There was a whiff of spring…kind of. The sun was out and the temperature registered at a balmy high forties. While I confess to have the heat on in the little honda, we had the moon roof open. I know we were wasting fuel, but it was a short drive and I couldn’t resist the little extra dab of sun on the crown of my head. Toshi the cat was riding shotgun, albeit in his carrier. We sped along to the vet to see what was up with him, the night before had been rough for both of us…he seemed really sick. The shock of being sick, trapped in a plastic box and then scuttled to the car seemed to have abated. His eyes were bright, and as the wind from the open moon roof ruffled his whiskers he looked at me, and chirped an unusually cheerful meow. We drove past blocks of concrete, the medical school and some section 8 housing, and were preparing to make a left onto the highway when I saw it.
Now I must digress a moment to describe the terrain a wee bit more. Right on the outskirts of the city of Newark lies lovely Branchbrook park, designed by acclaimed landscape architect Frederick Law Olmstead and John Charles Olmstead and home to our world famous cherry trees. To access the highway one has to navigate an unusual intersection. One path, if followed leads to a vibrant corner of downtown, another reveals humble homesteads of those whose destiny led them to be homeowners, but right by the highway. To the left is the ramp onto the highway, and then one can glimpse, on the other side of the ramp, a bit of grass and trees and the sign “Welcome to Branch brook Park, Home of World Famous Cherry Blossoms”. Beyond the sign, the green grass and shady trees beckon one, always (as many things in Newark do) to stop and remember that no matter how tough things get, that one can always choose to dance.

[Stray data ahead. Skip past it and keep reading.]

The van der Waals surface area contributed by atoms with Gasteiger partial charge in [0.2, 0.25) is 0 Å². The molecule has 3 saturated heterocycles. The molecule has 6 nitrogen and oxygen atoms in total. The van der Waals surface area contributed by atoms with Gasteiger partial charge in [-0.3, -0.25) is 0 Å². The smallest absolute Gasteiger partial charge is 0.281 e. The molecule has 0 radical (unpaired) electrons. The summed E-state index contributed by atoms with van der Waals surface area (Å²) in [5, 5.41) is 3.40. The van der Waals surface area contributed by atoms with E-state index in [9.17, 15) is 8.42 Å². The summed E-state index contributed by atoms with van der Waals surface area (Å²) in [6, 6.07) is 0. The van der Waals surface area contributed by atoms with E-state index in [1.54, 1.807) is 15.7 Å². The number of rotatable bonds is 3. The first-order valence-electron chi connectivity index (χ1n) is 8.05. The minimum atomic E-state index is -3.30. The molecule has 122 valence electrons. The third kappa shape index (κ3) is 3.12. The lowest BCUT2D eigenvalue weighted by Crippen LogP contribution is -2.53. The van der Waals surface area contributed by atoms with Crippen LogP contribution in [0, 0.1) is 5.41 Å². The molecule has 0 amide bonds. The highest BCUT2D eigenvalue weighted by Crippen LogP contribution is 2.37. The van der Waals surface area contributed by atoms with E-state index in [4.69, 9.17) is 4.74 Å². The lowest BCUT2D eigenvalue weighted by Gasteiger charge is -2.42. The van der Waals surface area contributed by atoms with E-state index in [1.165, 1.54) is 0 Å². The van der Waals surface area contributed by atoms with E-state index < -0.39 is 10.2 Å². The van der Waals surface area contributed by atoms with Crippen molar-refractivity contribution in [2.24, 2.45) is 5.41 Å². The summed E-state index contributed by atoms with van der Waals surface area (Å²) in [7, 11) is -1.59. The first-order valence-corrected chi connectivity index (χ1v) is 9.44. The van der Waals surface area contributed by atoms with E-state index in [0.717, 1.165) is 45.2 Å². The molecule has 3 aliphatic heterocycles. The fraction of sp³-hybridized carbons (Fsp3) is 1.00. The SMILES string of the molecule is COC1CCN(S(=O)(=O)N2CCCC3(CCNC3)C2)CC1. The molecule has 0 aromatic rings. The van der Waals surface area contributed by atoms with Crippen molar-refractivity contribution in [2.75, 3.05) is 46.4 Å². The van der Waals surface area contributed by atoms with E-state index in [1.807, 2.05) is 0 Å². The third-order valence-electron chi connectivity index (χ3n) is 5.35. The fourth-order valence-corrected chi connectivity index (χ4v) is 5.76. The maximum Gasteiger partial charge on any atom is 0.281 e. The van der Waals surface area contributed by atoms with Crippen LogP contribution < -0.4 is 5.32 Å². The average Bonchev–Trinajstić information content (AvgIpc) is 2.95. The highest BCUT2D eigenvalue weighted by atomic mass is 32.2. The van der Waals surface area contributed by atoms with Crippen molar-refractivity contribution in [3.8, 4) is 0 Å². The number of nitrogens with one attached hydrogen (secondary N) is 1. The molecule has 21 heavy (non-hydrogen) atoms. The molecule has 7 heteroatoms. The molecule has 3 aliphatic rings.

Today though, I must say that my heart skipped a beat, and I near stopped in my tracks. Inside, anyway. The screeching halt I quickly prevented myself from making would have endangered not only Toshi the cat and I, but also every other auto turning onto the highway.
By the side of the road, half on the highway, and half off, was a bear. It truly was black and somewhat small, a teenager, perhaps, its coat plentiful and thick, the luster apparent even at this distance.
I had been moved more than once in this life to sculpt bears as a gesture of honor, love and awe. Revered by native cultures for strength and self-sufficiency, bear embody the gift of introspection. Bear too, it seems, had been stopped in his tracks, literally. This beautiful being, although still majestic, had met his or her demise on the hood of some previous driver’s automobile.